Although the Rwandan Genocide will forever live on as a painful stain on history, its legacy serves as a constant reminder of the tragedy of genocide and how the international community should respond to prevent them in the future. Next year, the UNA-GB will help further the UN’s mission to educate the public about genocide with a simulation of the crisis leading up to the Rwandan Genocide at our annual Regional Model United Nations conference.
– Nicholas Blake, Education Intern
My name is Patrick and I am a Programs and Membership intern this summer at the UNA-GB. A Boston native, I am currently an undergraduate studying History and International Relations at Tufts University.
On Monday, July 12, the International Criminal Court made international and judicial history when it officially charged current Sudanese President Omar al-Bashir with three counts of genocide.
Based in the Dutch city of the Hague, the ICC had previously issued an arrest warrant for al-Bashir on five counts of crimes against humanity and two counts of war crimes in May 2009, but the announcement of yesterday’s arrest warrant is the first to specifically reference “genocide” and is a dramatic change from the Court’s assertion of just over a year ago that there was no sufficient evidence to support such a charge. He is the first sitting head of state to ever have been indicted by the ICC and the first charged with genocide.
The conflict in Darfur, controversially and contentiously categorized as state-sponsored genocide, has been raging since February 2003 and continues despite a peace treaty signed in February earlier this year. Ethnic conflict between the North’s Afro-Arabs and the South’s black Africans, who have claimed to be systematically oppressed by the Sudanese government, has led to a UN-estimate of over 300,000 deaths and close to 3 million displaced in the western-most region of Darfur. As the violence has increased and the number of refugees has grown, neighboring countries such as Chad and Eritrea become implicated as well, allegedly throwing their support behind the many black African factions. Reports of murder and rape coming out of the region have been widespread over the past half-decade, despite the involvement of the African Union, the United Nations, and numerous international human rights groups.
President al-Bashir is accused of fostering traditional North-South ethnic tensions to enable his Arab-led government to successfully carry out genocide against Sudan’s black community under the veil of domestic strife and civil war. The new ICC warrant claims, “There are reasonable grounds to believe that (Omar al-Bashir) acted with specific intent to destroy in part the Fur, Masalit and Zaghawa ethnic groups” in Darfur, which includes “genocide by killing, genocide by causing serious bodily or mental harm and genocide by deliberately inflicting on each target group conditions of life calculated to bring about the group’s physical destruction.”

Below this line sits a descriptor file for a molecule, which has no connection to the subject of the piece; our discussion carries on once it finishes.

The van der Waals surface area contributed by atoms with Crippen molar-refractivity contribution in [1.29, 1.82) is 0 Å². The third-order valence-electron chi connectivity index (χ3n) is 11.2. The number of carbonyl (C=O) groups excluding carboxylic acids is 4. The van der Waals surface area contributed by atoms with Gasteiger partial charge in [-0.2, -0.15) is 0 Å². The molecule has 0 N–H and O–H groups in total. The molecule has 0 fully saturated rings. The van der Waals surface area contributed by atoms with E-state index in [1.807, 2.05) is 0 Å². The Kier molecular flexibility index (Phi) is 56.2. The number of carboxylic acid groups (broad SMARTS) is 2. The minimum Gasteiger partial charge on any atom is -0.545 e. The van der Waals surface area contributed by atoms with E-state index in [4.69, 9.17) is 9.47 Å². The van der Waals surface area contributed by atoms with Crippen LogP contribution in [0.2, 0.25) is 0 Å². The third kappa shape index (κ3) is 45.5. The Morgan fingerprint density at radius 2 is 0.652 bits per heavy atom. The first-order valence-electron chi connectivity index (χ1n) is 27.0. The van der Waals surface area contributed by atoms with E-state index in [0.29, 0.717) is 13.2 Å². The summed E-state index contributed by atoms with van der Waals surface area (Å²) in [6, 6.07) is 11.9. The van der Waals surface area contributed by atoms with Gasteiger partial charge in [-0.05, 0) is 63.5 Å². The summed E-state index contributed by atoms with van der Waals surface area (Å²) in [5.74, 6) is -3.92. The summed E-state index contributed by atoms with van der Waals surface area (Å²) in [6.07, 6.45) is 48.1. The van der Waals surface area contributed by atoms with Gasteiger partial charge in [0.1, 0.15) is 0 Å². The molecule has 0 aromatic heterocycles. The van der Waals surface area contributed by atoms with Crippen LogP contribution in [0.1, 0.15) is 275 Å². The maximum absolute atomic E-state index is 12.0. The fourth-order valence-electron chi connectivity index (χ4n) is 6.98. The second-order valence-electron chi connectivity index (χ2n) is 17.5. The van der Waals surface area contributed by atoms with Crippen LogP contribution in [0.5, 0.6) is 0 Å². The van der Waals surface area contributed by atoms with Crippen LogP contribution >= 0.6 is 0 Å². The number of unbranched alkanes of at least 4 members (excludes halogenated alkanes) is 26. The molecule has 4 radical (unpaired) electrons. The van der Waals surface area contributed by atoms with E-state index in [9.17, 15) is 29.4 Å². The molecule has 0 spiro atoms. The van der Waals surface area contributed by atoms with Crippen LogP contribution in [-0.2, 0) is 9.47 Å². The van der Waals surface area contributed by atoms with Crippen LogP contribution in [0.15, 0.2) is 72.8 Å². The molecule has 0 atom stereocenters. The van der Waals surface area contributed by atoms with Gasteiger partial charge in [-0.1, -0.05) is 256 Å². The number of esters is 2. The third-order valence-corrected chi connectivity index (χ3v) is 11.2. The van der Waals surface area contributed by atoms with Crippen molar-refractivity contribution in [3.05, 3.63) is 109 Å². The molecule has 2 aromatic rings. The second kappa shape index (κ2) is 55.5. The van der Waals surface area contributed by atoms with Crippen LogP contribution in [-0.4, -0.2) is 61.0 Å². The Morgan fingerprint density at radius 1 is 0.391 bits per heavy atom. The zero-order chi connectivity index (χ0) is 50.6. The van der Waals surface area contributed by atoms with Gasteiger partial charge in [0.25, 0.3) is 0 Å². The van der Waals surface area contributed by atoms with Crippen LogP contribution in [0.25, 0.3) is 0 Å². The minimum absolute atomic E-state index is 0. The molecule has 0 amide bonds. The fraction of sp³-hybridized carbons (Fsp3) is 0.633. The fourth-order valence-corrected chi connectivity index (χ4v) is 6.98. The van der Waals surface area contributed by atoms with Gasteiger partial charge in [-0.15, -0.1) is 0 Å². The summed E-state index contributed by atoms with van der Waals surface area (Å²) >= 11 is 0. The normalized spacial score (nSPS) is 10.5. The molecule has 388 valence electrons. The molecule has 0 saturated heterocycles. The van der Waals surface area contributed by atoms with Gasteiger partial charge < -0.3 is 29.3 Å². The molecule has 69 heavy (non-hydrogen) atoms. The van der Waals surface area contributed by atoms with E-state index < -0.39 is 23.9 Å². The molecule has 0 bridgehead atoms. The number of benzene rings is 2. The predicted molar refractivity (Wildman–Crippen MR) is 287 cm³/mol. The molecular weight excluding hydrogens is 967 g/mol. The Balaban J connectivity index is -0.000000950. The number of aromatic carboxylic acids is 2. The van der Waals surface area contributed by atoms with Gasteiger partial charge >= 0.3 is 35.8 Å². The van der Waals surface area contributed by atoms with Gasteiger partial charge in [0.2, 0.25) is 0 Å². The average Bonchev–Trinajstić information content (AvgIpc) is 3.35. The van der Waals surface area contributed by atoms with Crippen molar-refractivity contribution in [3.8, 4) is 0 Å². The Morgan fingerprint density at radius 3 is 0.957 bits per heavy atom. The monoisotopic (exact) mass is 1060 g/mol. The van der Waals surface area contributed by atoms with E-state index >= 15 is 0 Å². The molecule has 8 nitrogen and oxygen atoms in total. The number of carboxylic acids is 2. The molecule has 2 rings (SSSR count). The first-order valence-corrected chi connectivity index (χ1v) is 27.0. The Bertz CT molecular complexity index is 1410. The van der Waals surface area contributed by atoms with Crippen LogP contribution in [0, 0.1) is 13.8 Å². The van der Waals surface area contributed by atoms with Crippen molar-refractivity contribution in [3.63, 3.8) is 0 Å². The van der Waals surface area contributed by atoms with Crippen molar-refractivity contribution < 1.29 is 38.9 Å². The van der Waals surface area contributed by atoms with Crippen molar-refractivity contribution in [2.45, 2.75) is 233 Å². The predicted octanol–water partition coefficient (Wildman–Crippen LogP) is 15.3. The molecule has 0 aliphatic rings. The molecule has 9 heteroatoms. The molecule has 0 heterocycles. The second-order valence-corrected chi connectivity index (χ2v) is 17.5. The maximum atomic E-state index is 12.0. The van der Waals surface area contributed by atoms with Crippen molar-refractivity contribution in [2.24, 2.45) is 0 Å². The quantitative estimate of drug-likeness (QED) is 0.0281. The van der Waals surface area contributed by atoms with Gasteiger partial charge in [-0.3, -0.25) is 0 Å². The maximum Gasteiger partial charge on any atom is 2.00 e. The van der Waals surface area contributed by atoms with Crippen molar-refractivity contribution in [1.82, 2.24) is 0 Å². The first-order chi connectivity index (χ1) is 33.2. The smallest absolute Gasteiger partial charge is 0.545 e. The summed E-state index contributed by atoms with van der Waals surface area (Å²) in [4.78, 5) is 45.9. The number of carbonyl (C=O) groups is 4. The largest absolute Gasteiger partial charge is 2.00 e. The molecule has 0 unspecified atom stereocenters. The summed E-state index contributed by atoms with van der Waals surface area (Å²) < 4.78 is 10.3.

Whereas the International Court of Justice, the principal judiciary arm of the United Nations, handles cases involving states and national governments, the ICC, legally independent but financially and politically affiliated with the UN, claims individuals jurisdiction over individuals. A comparison of the two organizations can be found here.
The ICC came to fruition with the ratification of the Rome Treaty in 2002 (which the United States both voted against and has since stated it does not intend on becoming a member – see our affiliate USA for the International Criminal Court). While the ICC includes all of Europe and most of Latin American and Africa as its members, it does not have the support of most of the Middle East, nor four of the world’s largest and most influential states – India, China, Russia, and the United States. As Sudan having never ratified the Rome Treaty, Al-Bashir does not recognize the jurisdiction of the ICC and refuses to stand trial.
A lecture on war crimes and international justice sponsored by the UNA-GB is being planned for the late fall, and we are extremely interesting in engaging with the international community and the people of Boston on the issue.
Be sure to stay informed and check back soon for more information.